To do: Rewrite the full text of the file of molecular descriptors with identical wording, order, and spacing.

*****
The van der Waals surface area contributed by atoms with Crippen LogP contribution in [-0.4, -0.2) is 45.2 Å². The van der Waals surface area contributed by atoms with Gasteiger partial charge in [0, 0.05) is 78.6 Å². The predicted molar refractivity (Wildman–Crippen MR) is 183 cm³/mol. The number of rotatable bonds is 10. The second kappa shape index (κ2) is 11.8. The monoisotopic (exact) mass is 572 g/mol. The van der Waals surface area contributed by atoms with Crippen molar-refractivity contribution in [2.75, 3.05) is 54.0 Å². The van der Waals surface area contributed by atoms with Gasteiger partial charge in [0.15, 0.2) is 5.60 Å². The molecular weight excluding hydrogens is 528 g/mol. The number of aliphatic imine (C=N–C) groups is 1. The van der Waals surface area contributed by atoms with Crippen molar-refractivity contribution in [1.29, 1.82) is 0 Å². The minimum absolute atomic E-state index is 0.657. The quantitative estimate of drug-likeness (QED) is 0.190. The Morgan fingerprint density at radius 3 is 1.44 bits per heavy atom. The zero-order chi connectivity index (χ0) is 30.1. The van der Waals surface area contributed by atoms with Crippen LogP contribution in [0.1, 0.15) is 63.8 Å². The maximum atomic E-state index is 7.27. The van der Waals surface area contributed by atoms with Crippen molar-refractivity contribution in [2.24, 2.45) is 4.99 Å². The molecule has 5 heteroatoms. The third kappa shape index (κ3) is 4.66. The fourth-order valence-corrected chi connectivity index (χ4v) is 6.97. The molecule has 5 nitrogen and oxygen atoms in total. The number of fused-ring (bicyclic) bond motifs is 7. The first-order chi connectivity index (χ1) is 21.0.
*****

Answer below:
The van der Waals surface area contributed by atoms with Crippen LogP contribution in [-0.4, -0.2) is 45.2 Å². The van der Waals surface area contributed by atoms with Gasteiger partial charge in [0, 0.05) is 78.6 Å². The predicted molar refractivity (Wildman–Crippen MR) is 183 cm³/mol. The number of rotatable bonds is 10. The second kappa shape index (κ2) is 11.8. The monoisotopic (exact) mass is 572 g/mol. The van der Waals surface area contributed by atoms with Crippen molar-refractivity contribution in [2.75, 3.05) is 54.0 Å². The van der Waals surface area contributed by atoms with Gasteiger partial charge in [0.15, 0.2) is 5.60 Å². The molecular weight excluding hydrogens is 528 g/mol. The number of aliphatic imine (C=N–C) groups is 1. The van der Waals surface area contributed by atoms with Crippen molar-refractivity contribution in [1.29, 1.82) is 0 Å². The minimum absolute atomic E-state index is 0.657. The quantitative estimate of drug-likeness (QED) is 0.190. The Morgan fingerprint density at radius 3 is 1.44 bits per heavy atom. The zero-order chi connectivity index (χ0) is 30.1. The van der Waals surface area contributed by atoms with Crippen LogP contribution in [0.1, 0.15) is 63.8 Å². The maximum atomic E-state index is 7.27. The van der Waals surface area contributed by atoms with Crippen molar-refractivity contribution in [2.24, 2.45) is 4.99 Å². The molecule has 5 heteroatoms. The third kappa shape index (κ3) is 4.66. The fourth-order valence-corrected chi connectivity index (χ4v) is 6.97. The molecule has 5 nitrogen and oxygen atoms in total. The number of fused-ring (bicyclic) bond motifs is 7. The first-order chi connectivity index (χ1) is 21.0.